Sometimes getting woken up early by the dogs makes you want to drive straight to the pound and trade them in for something more manageable, like a stuffed owl. Then, other times it leads to a learning moment, like today. At 6:45 a.m. I was hardly ready to start my day, so I gave Astrid and Katie each a Milk Bone the size of their heads, assumed a prone position on the living room couch and turned on the TV to watch the second half of the 1987 hit, “Baby Boom,” with Diane Keaton.
In a key scene, Keaton’s character J.C. interviews prospective nannies. The first applicant is a sweet Midwestern young woman. When J.C. asks her what brought her to New York, the nanny-to-be replies straight-faced, “The Lord.” Keaton forces a smile that looks more like the “who farted” look and ends the interview pronto. A few seconds later the interviewee is a pretty woman in a Burqa who says “I don’t speak back to men and I don’t need a bed – I can sleep on the floor.” She’s so wrong for the job in our 1987 eyes she doesn’t even rate a dismissal – just a cut to the next applicant. (more…)
Do you know how Jean-Luc Picard got his name?
Neither did I, until I bought my second flat-screen TV. Not that I learned the answer on TV. No, my enlightenment came at an auto body shop on account of what happened to my car window. That’s how I happened to meet the ex-stunt woman who knew all about Jean Piccard, which she spells with two “c’s.”
Clear enough? Okay, let me back up.
I drive a 1998 Volvo wagon, a car so alluring with its rascally V6 engine and roadster-like handling that after it passed from Wife to Daughter to Driveway I happily took it for my own. A car so reliable I throw dogs, groceries and boxes of authentic hand-made Ressikan flutes into the cargo bed and zoom off to far-flung points (like the Phoenix ComiCon or Vegas Trek Con). A car that trustingly accepted into its svelte but capacious maw the two dishwasher-sized old-school TVs I finally decided to get rid of. (more…)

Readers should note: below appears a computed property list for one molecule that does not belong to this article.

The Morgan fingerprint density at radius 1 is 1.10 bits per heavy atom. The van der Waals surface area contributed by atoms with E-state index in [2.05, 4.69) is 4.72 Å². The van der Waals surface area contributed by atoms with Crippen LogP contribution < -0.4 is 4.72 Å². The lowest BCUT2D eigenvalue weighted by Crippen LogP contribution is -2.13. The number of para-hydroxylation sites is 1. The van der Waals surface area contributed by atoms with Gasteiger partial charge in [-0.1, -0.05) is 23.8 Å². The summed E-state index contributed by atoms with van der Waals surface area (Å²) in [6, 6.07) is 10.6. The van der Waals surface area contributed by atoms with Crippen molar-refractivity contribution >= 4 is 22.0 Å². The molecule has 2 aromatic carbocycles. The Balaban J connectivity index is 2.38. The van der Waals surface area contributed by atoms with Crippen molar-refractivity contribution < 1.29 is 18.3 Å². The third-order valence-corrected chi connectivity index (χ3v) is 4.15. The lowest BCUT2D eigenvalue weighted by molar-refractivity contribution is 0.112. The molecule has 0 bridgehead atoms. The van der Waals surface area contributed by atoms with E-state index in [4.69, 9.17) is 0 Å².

Call it serendipity. Or chalk it up to the fact that in my uber-staid ’hood I’m known as “that guy who goes to sci-fi conventions.” Where, as they imagine it, I paint myself green and shoot up Kirillian smack (the best in the known galaxy, b-t-dubs).
At any rate, I was recently approached by a neighbor – let’s call him Wes – who made an interesting discovery in his attic: a plaster cast of a hand in LLAP mode. (That’s “Live Long and Prosper,” dear neighbors, and now that I think of it, that way preceded MTFBWY, didn’t it?) The find had shifted Wes’s imagination into high gear. His house, after all, was previously inhabited by a mold-maker for Paramount. Along with the stucco Vulcan salute he found plasters of several recognizable movie-star faces – casts to make rubber masks. So if those casts were of real actors, then why shouldn’t this hand be, too? And who more likely to have his splayed fingers thusly memorialized than Spock himself, Leonard Nimoy? (more…)
This was a sucky year for a lot of people in a lot of ways, but it had some bright spots: I started speaking publicly about “THE INNER LIGHT” for the first time since it originally aired almost 20 years ago. And, being a new empty-nester, I watched way less TV and read more fiction.
I sure feel good about not getting called to Vietnam after pulling the Lottery Number 3 back in the mid-70s. My favorite book of the year, “Matterhorn: a novel of the Vietnam War” by Karl Marlantes, eliminated any doubt I might have had. The only sleep I’ve been losing now is from pounding Bulls so I could stay awake and read more of this excellent novel. Like the ubiquitous E-tool the story’s Marines use to dig protective holes, this ultra-realistic Vietnam tale bores deep into the psyche of every character we meet, from Lieutenant Colonel Simpson, the eternally drunk Battalion commander, to 2nd Lieutenant Mellas, the green officer who is always second-guessing his own political instincts. It’s like “War & Peace” – except without the peace. Find a good soft LZ, surround yourself with some long rats, and dig in for a great if often disturbing read. (more…)
If you told me when I wrote “THE INNER LIGHT” that 20 years later I would be blogging about those 44 minutes of program content I would have said, “Do tell good sir or madam, whatever is this futuristic thing known as blogging?”
Okay, I lie. I would have said, “Quit making fun of me, moron, and what’s blogging?”
Either way you get the point. A lot has happened since the days of the Macarena. Yet the affection for “The Inner Light” endures. Having had 20 years to think about it (I’m a little slow. Or is it stubborn?) I now realize how Picard’s 50-year sojourn as the dying planet Kataan’s lone voice of reason is a metaphor for questions big and small about life as we know it. A recent college grad I spoke to at the Chicago Trek Con told me “Inner Light” was the focus of her first two sessions of Introductory Philosophy. Wow! I want to pull a Rodney Dangerfield at that college. (more…)